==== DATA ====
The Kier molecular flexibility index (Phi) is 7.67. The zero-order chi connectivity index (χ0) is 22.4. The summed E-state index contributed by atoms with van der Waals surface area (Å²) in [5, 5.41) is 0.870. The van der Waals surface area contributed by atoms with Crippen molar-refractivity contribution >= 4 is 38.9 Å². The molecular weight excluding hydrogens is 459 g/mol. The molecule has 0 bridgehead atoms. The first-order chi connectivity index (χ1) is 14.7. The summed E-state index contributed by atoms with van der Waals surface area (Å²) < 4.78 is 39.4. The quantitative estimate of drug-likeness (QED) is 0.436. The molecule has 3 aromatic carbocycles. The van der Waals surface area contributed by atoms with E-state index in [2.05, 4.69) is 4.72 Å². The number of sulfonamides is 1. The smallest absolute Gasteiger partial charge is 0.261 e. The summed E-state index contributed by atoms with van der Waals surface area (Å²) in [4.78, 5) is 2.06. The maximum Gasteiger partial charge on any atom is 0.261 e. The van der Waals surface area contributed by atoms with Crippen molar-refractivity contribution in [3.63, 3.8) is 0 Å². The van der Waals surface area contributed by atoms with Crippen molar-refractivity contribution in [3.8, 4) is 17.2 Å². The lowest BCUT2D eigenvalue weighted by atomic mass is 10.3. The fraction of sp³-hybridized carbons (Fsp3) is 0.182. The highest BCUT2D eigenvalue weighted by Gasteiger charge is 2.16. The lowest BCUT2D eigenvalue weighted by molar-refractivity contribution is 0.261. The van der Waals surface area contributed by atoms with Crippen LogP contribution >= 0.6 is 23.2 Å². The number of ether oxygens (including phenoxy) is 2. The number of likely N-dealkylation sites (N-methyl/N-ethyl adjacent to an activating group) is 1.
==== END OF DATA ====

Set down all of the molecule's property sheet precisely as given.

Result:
The Kier molecular flexibility index (Phi) is 7.67. The zero-order chi connectivity index (χ0) is 22.4. The summed E-state index contributed by atoms with van der Waals surface area (Å²) in [5, 5.41) is 0.870. The van der Waals surface area contributed by atoms with Crippen molar-refractivity contribution >= 4 is 38.9 Å². The molecular weight excluding hydrogens is 459 g/mol. The molecule has 0 bridgehead atoms. The first-order chi connectivity index (χ1) is 14.7. The summed E-state index contributed by atoms with van der Waals surface area (Å²) < 4.78 is 39.4. The quantitative estimate of drug-likeness (QED) is 0.436. The molecule has 3 aromatic carbocycles. The van der Waals surface area contributed by atoms with E-state index in [2.05, 4.69) is 4.72 Å². The number of sulfonamides is 1. The smallest absolute Gasteiger partial charge is 0.261 e. The summed E-state index contributed by atoms with van der Waals surface area (Å²) in [4.78, 5) is 2.06. The maximum Gasteiger partial charge on any atom is 0.261 e. The van der Waals surface area contributed by atoms with Crippen molar-refractivity contribution in [3.63, 3.8) is 0 Å². The van der Waals surface area contributed by atoms with Crippen molar-refractivity contribution in [3.8, 4) is 17.2 Å². The lowest BCUT2D eigenvalue weighted by atomic mass is 10.3. The fraction of sp³-hybridized carbons (Fsp3) is 0.182. The highest BCUT2D eigenvalue weighted by Gasteiger charge is 2.16. The lowest BCUT2D eigenvalue weighted by molar-refractivity contribution is 0.261. The van der Waals surface area contributed by atoms with Crippen LogP contribution >= 0.6 is 23.2 Å². The number of ether oxygens (including phenoxy) is 2. The number of likely N-dealkylation sites (N-methyl/N-ethyl adjacent to an activating group) is 1.